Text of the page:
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I am the proud owner of a Commencal FCB 2016 and I haven't had to do much maintenance since I've bought it a few months ago. But that was until two weeks ago. I decided to change tyres to better fit the current weather, and in the middle of the process, I noticed that a spoke was broken. I had it repaired and I think it may have been caused by fixing the tool to extract the tyre to a spoke the wrong way, but no way to be sure. Yesterday, when I arrived home, I noticed a noise coming from my rear wheel, and here it was, another spoke broken. The first time, I brought the wheel to a shop and they changed the spoke and took a quick look at the other spokes, which seemed okay for them.

I haven't changed my bike riding style lately, but the road I ride on is under maintenance, so my ride contains a few spots where the quality is very low. But I try to avoid most of the holes and that's pretty much it for the recent changes. Is it just bad luck or is something possibly wrong with my wheel ?

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    My rule is that three broken spokes is a trend. Sometimes you get one or two just through bad luck. And from the images I see online that looks like a vanilla bike with no particular reason to break spokes excessively. (Normally you start breaking spokes due to fatigue after tens of thousands of miles. I doubt that your bike has that much wear on it. Hitting a few rough spots is not apt to be a problem, though a bone-jarring pothole might be.) – Daniel R Hicks Nov 16 '16 at 12:54
  • (This is one disadvantage of disk brakes. With rim brakes you notice a broken spoke right away.) – Daniel R Hicks Nov 16 '16 at 12:57
  • Yeah the bike has only 1000kms and the holes I have on my ride are not really out of the ordinary. – Loufylouf Nov 16 '16 at 13:10
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In general - even if you will hit a few "small" holes it shouldn't damage your wheel.

For road bike wheels - when one spoke is broken you should braid all the spokes again as tension in road wheels is much bigger.

For the "not professional" bikes - you can replace one spoke as tension isn't so big and as important as in racing wheels.

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One broken spoke is bad luck, but increases the stress on the rest, which may have caused the second to go (especially as you only have 24 per wheel). I suggest you get the second replaced and the wheel trued rather than just looked over. If spokes continue to break it's often cheaper to replace the wheel than have it rebuilt with new spokes, assuming it's nothing out of the ordinary.

  • Yeah, it's a good point that if he rode with the first broken spoke for some time then he may have caused excessive strain on the adjacent ones. – Daniel R Hicks Nov 16 '16 at 12:56
  • Yes that's something I forgot to mention, I'm not sure the first spoke did break during the change of tyre, I only noticed it during the operation. I guess it's a wait and see situation now, and if something breaks again, I'll have my wheel carefully checked. – Loufylouf Nov 16 '16 at 13:06
  • Having thought "I'll true that wheel when I change the tyre at the weekend" and found that a spoke had died only as I fitted the new tyre, I could well believe that it broke earlier than you thought – Chris H Nov 16 '16 at 13:12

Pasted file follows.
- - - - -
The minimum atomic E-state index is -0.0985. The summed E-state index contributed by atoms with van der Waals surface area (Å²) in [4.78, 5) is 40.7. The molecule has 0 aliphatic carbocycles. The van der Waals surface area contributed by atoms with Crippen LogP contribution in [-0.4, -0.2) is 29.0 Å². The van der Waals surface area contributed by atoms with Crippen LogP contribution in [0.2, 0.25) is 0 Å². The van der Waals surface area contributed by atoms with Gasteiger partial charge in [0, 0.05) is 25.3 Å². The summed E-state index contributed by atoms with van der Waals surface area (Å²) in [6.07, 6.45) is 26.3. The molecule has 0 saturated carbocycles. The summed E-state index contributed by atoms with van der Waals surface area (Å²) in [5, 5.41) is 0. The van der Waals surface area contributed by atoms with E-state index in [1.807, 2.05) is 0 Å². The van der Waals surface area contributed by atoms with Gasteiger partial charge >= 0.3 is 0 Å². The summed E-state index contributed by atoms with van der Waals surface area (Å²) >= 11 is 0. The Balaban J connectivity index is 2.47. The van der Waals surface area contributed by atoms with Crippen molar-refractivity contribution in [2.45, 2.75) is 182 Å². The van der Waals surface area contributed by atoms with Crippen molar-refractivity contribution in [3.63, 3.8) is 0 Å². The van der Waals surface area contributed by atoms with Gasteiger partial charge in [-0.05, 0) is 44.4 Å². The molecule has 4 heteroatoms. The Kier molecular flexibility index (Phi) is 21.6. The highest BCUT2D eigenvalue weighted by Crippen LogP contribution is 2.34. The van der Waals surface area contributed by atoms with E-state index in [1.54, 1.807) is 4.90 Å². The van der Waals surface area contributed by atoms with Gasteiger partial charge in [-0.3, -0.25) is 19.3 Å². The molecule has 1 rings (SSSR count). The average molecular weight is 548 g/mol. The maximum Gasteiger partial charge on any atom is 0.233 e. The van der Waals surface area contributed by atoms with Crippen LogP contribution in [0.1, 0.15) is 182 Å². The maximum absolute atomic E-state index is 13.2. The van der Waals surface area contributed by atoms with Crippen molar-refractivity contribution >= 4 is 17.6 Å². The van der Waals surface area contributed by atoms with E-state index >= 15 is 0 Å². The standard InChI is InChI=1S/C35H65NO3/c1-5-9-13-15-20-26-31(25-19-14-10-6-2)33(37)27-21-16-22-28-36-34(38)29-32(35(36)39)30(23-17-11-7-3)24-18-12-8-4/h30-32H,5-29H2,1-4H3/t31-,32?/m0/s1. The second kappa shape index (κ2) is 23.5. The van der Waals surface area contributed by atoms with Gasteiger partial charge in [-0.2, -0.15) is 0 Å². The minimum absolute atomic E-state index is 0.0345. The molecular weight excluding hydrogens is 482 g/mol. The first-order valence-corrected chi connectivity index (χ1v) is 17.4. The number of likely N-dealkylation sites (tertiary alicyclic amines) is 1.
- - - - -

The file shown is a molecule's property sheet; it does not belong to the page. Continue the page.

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I have a racing-style bike from 1998 with 36-spoke wheels. My weight has fluctuated quite a bit since I bought the bike. Ever since my weight has gone above 95 kg / 209 lbs / 15 stone, I've been breaking spokes fairly frequently; perhaps five spokes over the last 800 km (500 miles). On a long ride, it's not uncommon for me to discover two broken spokes at the end of the ride, rather than one. The spokes always break on the freehub side of the rear wheel, of course. Because I rarely broke spokes when my weight was less than 90 kg / 200 lb / 14 stone, it seems as though my weight is the problem. If you're heavier than the average rider, weight might be your problem also. You could get sturdier wheels, or just learn to live with it. I've found that riding over large bumps like railroad tracks is a bad idea, so I try to walk the bike over large bumps now.

If you're a do-it-yourselfer, replacing a spoke is a fairly simple repair. You'll need a chain whip, cassette tool, crescent wrench (an adjustable wrench big enough for the cassette tool), and a spoke wrench. I recommend keeping several spare spokes on hand; it seems I always discover the broken spokes when I want to ride on Sunday, when the bike shops are closed. I can replace a broken spoke and re-true the wheel in ten or fifteen minutes, now that I've had plenty of practice.

  • I have rarely in my cycling career weighed less than 210 lbs (peaked out around 250), and I've rarely had broken spokes. Of course I ride touring bikes with slightly heavier wheels, but still 36 spoke, and fairly narrow rims. As to crossing railroad tracks you need to know how to "levitate" over them. – Daniel R Hicks Nov 16 '16 at 19:00
  • Either there's something wrong with your wheel or the spokes are extremely low quality. They usually don't snap like that. – ojs Nov 16 '16 at 20:52
  • Frequently breaking spokes on a 36-spoke wheel is not a normal situation even at 95kg. Even 18front/24rear wheels in the lower price range are certified for 110kg system weight. Frequent breaking could mean incorrectly built wheels with too low spoke tension. – Carel Nov 17 '16 at 13:15

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